Haiti Fast Facts
The United Nations Development Program (UNDP) estimates that approximately one-third of the population of Haiti has access to sustainable, affordable, and diversified agriculture.
The Haitian harvest last year alone (2018) was valued at almost $1.5 billion.
The food value chain for Haiti’s most common crops (maize, cassava, sweet potato, rice) is very diversified, with the food crop itself representing only a small fraction (14%) of the overall value chain.
The percentage of the population below the poverty line in Haiti has been reduced over the past two years, with the number of people living on less than $2 per day (based on the Haiti poverty line) dropping from about 27% to about 20%.
Haiti is one of the few countries in the world that allows the growth of its agricultural sector (as well as the majority of rural industries) to flourish without the need for additional financial or technological assistance from external donors.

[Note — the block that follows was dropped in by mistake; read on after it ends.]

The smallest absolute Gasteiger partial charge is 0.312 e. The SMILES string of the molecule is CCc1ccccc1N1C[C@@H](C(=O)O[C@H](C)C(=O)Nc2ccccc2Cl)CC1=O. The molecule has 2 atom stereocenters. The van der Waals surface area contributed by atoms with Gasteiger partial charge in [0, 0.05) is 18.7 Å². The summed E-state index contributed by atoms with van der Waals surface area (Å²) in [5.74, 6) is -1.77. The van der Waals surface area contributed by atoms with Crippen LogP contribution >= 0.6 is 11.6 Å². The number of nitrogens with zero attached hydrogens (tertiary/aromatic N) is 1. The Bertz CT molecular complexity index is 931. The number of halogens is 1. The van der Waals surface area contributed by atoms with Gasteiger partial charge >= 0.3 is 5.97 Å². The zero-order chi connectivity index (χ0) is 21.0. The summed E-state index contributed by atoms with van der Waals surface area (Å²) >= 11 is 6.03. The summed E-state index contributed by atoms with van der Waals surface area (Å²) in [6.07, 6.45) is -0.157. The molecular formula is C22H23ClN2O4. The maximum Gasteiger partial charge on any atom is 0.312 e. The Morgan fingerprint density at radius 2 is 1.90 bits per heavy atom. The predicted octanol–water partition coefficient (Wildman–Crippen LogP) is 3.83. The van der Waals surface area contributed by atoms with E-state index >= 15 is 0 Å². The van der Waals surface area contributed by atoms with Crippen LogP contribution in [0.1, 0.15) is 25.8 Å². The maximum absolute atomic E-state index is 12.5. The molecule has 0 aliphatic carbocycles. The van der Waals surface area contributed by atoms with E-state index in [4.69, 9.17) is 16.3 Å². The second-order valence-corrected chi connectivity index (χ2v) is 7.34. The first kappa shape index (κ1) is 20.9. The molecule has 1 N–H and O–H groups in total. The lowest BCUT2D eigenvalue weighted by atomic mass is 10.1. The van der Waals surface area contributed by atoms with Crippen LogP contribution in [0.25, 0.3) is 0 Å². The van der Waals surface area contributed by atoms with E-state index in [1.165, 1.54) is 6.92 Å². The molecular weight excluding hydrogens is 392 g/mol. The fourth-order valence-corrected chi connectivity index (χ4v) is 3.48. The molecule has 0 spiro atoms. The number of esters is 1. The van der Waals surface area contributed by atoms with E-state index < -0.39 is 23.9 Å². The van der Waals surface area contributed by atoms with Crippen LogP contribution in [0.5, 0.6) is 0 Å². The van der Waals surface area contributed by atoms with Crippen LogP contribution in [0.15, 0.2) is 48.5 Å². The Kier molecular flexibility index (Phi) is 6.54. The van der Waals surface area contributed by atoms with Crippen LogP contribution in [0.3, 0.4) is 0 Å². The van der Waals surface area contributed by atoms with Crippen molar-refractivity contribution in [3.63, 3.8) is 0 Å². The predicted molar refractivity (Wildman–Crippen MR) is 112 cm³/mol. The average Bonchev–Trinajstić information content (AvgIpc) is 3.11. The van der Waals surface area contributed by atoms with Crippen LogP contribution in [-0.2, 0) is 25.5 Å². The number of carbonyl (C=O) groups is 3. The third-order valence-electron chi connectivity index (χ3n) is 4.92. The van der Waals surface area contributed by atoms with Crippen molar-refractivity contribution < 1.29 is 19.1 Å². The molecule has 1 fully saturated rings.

The World Bank’s “Haiti in Crisis” report estimates that if Haiti were to adopt the same policies as other countries, it would have 2.5 million more people employed as farmers. (The report also notes that one of the reasons for this is that most Haitian farmers have land access to the international markets.) As a result, Haiti’s agricultural sector contributes 4.7% of GDP, the highest share in the whole of the Americas.
A good part of Haiti’s agricultural output and incomes is also exported, as indicated by the following export statistics:
Haiti’s exports to the US are estimated to be around $1.9 billion every year.
From 2009-2018, Haiti’s exports to the EU are valued at around $1.1 billion.
In terms of EU imports, Haiti’s exports to the EU in 2018 totaled $1.3 billion, and its imports from the EU totaled $1.2 billion.
The average Haitian worker in the countryside would spend 5.5 days each year away from the household.
The average Haitian worker in the city would spend 10.2 days each year away from the household.
The World Bank ranks Haiti’s urban areas (or “metros”) as the most unequal in the Americas.
The World Bank lists Haiti as having the highest proportion of